SAVE ON ACCOLATE.
INDICATIONS AND USAGE
ACCOLATE is indicated for the prophylaxis and chronic treatment of asthma in adults and children 5 years of age and older.
DOSAGE AND ADMINISTRATION
Because food can reduce the bioavailability of zafirlukast, ACCOLATE should be taken at least 1 hour before or 2 hours after meals.
Adults and Children 12 years of age and older
The recommended dose of ACCOLATE in adults and children 12 years and older is 20 mg twice daily.
Pediatric Patients 5 through 11 years of age
The recommended dose of ACCOLATE in children 5 through 11 years of age is 10 mg twice daily.
Based on cross-study comparisons, the clearance of zafirlukast is reduced in elderly patients (65 years of age and older), such that Cmax and AUC are approximately twice those of younger adults. In clinical trials, a dose of 20 mg twice daily was not associated with an increase in the overall incidence of adverse events or withdrawals because of adverse events in elderly patients.
Cautions:Accolate Information MEDICINE WILL NOT STOP AN ASTHMA ATTACK once one has started. IF YOU ARE ALSO USING A BRONCHODILATOR INHALER, be sure to always carry the bronchodilator inhaler with you to use during asthma attacks. CONTACT YOUR DOCTOR IF YOUR SYMPTOMS DO NOT IMPROVE or if they become worse while you are using this medicine. DO NOT STOP USING THIS MEDICINE without first checking with your doctor. KEEP ALL DOCTOR AND LABORATORY APPOINTMENTS while you are using this medicine. IF YOUR DOCTOR SAYS YOU HAVE HAD LIVER DAMAGE DUE TO THIS MEDICINE, never take this medicine again. BEFORE YOU BEGIN TAKING ANY NEW MEDICINE, either prescription or over-the-counter, check with your doctor or pharmacist. FOR WOMEN: THIS MEDICINE IS EXCRETED IN BREAST MILK. DO NOT BREAST-FEED while taking this medicine.
Patients should be told that a rare side effect of ACCOLATE is hepatic dysfunction, and to contact their physician immediately if they experience symptoms of hepatic dysfunction (eg, right upper quadrant abdominal pain, nausea, fatigue, lethargy, pruritus, jaundice, flu-like symptoms, and anorexia). Liver failure resulting in liver transplantation and death has rarely occurred in patients taking zafirlukast.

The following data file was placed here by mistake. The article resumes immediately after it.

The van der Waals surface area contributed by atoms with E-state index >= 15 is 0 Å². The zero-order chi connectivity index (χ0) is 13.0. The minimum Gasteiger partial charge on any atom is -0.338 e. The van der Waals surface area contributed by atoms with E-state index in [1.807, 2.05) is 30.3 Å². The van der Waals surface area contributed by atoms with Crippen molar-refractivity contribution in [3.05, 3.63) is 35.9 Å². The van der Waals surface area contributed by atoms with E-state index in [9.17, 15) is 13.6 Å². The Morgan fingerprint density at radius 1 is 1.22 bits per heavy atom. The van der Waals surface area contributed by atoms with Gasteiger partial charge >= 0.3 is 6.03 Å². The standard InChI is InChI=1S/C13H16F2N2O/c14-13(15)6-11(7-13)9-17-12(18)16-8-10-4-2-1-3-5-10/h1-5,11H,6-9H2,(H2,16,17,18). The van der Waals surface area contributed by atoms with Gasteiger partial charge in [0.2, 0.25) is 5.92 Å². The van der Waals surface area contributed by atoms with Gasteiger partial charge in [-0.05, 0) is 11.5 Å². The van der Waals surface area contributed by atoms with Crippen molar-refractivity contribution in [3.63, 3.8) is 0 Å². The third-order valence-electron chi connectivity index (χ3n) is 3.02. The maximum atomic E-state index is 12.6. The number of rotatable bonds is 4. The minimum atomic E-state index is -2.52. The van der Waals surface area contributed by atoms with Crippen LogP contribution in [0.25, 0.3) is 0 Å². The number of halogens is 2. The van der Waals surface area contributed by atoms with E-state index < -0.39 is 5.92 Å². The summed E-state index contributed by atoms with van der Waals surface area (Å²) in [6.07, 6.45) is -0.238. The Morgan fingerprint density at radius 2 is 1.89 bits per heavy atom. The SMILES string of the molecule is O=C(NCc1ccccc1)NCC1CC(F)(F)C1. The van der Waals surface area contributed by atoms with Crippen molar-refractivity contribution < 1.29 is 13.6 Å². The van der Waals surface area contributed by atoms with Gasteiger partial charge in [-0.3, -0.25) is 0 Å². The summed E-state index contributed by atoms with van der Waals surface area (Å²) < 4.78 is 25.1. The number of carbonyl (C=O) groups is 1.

ACCOLATE is indicated for the chronic treatment of asthma and should be taken regularly as prescribed, even during symptom-free periods. ACCOLATE is not a bronchodilator and should not be used to treat acute episodes of asthma. Patients receiving ACCOLATE should be instructed not to decrease the dose or stop taking any other antiasthma medications unless instructed by a physician. Women who are breast-feeding should be instructed not to take ACCOLATE. Alternative antiasthma medication should be considered in such patients.
The bioavailability of ACCOLATE may be decreased when taken with food. Patients should be instructed to take ACCOLATE at least 1 hour before or 2 hours after meals.
In rare cases, patients on ACCOLATE therapy may present with systemic eosinophilia, eosinophilic pneumonia, or clinical features of vasculitis consistent with Churg-Strauss syndrome, a condition which is often treated with systemic steroid therapy. These events usually, but not always, have been associated with the reduction of oral steroid therapy. Physicians should be alert to eosinophilia, vasculitic rash, worsening pulmonary symptoms, cardiac complications, and/or neuropathy presenting in their patients. A causal association between ACCOLATE and these underlying conditions has not been established